Wouter Sleijffers – Fnatic – Building an esports community

Disclaimer: Esports Insider is a media partner for Esports BAR. 

Esports BAR Cannes returns again in February (12-14th), and the organisers, Reed MIDEM, have big plans for it yet again. This year marks a return of the Game Shaker Awards with Jean Alési the former F1 driver becoming an ambassador for the event’s awards show. The most notable addition to the Game Shaker Awards is the addition of the “Community Shaker”. The aforementioned award will be given to the team with the best community and support. 

Wouter Sleijffers, Fnatic

One of the teams in the running is London-based powerhouse Fnatic. We spoke to the CEO, Wouter Sleijffers, about fan engagement in general and the new award: 

ESI: How has fan engagement grown with the Fnatic brand over recent years?

WS: Fan engagement has enormously grown in the past 2 years, mostly signalled in a growth of followers on our social media channels such as Instagram and Twitter but also views on Youtube. Of course fan engagement stretches a lot further than that and Fnatic is unique in the way it organises all kinds of fan activities at esports and gaming events such as Gamescom, Paris Games Week, IEM Katowice, The International and League of Legends Worlds finals among others. We see also a substantial love coming from our brand ambassadors such as Pow3r an KayPea and finally we of course see this in the popularity of our merchandise, apparel and gaming hardware. All in all it’s hard to put it into one number yet it’s obvious from all that our brand has set itself apart when it comes down to exciting esports fans across the globe.

ESI: Esports tends to have a problem that fans are attached to players, rather than teams. Do you find this with Fnatic, or is this beginning to shift?

WS: With Fnatic we’ve always been conscious that a fan should love us both for the players we have in our team as well as our continuous effort to remain successful over the years. I believe we’ve built a very long lasting trust relationship with our fans that no matter what, Fnatic will always rise to the global top. Aside from that, our motto is that ‘It’s always better to be a Fnatic fan’ and I’m confident to say that that’s actually true for all other things we have to offer to our fans.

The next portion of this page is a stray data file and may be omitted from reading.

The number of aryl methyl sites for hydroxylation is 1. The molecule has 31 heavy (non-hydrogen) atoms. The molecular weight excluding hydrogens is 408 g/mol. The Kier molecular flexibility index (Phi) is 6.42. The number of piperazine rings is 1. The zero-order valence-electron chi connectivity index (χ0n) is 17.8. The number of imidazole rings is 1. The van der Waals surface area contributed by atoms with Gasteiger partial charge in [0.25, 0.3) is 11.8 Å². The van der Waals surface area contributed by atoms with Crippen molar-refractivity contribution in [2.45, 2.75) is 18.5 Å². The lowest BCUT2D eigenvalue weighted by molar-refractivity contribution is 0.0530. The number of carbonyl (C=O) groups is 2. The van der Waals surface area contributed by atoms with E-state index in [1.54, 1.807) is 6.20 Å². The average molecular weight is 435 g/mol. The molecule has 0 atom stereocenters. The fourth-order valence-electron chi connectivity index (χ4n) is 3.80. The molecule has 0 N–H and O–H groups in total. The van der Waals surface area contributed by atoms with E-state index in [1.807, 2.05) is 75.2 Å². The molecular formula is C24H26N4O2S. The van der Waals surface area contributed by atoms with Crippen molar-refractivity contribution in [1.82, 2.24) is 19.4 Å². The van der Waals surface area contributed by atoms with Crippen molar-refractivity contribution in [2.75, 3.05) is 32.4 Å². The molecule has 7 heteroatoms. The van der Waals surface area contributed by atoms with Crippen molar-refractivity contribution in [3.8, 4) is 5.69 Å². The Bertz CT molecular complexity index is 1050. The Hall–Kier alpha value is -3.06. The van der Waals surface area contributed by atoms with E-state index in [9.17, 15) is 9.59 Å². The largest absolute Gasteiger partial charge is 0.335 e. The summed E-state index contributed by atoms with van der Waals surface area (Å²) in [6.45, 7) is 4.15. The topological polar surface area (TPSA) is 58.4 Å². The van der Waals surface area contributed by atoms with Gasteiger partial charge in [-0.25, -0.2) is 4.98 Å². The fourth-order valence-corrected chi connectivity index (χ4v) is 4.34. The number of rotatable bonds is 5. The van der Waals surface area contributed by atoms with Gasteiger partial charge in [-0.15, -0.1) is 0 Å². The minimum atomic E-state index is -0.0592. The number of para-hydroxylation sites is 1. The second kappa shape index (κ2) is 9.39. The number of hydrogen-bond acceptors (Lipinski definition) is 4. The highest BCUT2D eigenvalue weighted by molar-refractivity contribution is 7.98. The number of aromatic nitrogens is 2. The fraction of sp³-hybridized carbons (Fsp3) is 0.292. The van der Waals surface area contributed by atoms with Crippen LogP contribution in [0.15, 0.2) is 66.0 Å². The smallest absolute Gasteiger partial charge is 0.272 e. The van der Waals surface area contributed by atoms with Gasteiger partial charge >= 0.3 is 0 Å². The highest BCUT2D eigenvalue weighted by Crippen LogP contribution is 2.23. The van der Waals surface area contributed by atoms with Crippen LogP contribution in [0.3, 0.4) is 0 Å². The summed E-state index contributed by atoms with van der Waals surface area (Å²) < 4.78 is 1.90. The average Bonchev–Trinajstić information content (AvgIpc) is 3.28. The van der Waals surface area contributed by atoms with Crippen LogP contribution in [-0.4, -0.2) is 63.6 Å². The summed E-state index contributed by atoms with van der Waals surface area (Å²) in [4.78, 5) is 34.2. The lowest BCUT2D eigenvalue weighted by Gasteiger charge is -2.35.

ESI: Is it the responsibility of organisations to forge communities, and is it possible for fans of different esports to intermingle and become one big community?

WS: Communities will form itself and no difference for Fnatic fans. I think our role is to facilitate and support the Fnatic communities where we can. We for example have created the Fnatic Meta Bunkr where Fnatic fans can connect and engage with each other in a virtual environment. We also organise viewing parties and are active in communities active on Discord etc. These are however initiatives often started or ran by fans and that’s how it should be.

ESI: Who do you think are the strongest contenders for the new Games Shaker award?

WS: Personally I think FaZe and Cloud9 are strong contenders for the work they’ve done also to break out to more mainstream appeal and unite fans behind their brand. But in general many teams could  have a mention here since there are so many organisations out there I know who go at great length for their fans.

ESI: How important is an award recognising communities in esports?

WS: Although it comes with more nuance, it’s true that we do it all for the fans and the community. No fans, no esports. As we know esports is a more than a passion for millions and millions of fans. I think that explains the importance if recognising the communities and the people behind it. 

Disclaimer: Esports Insider is a media partner for Esports BAR.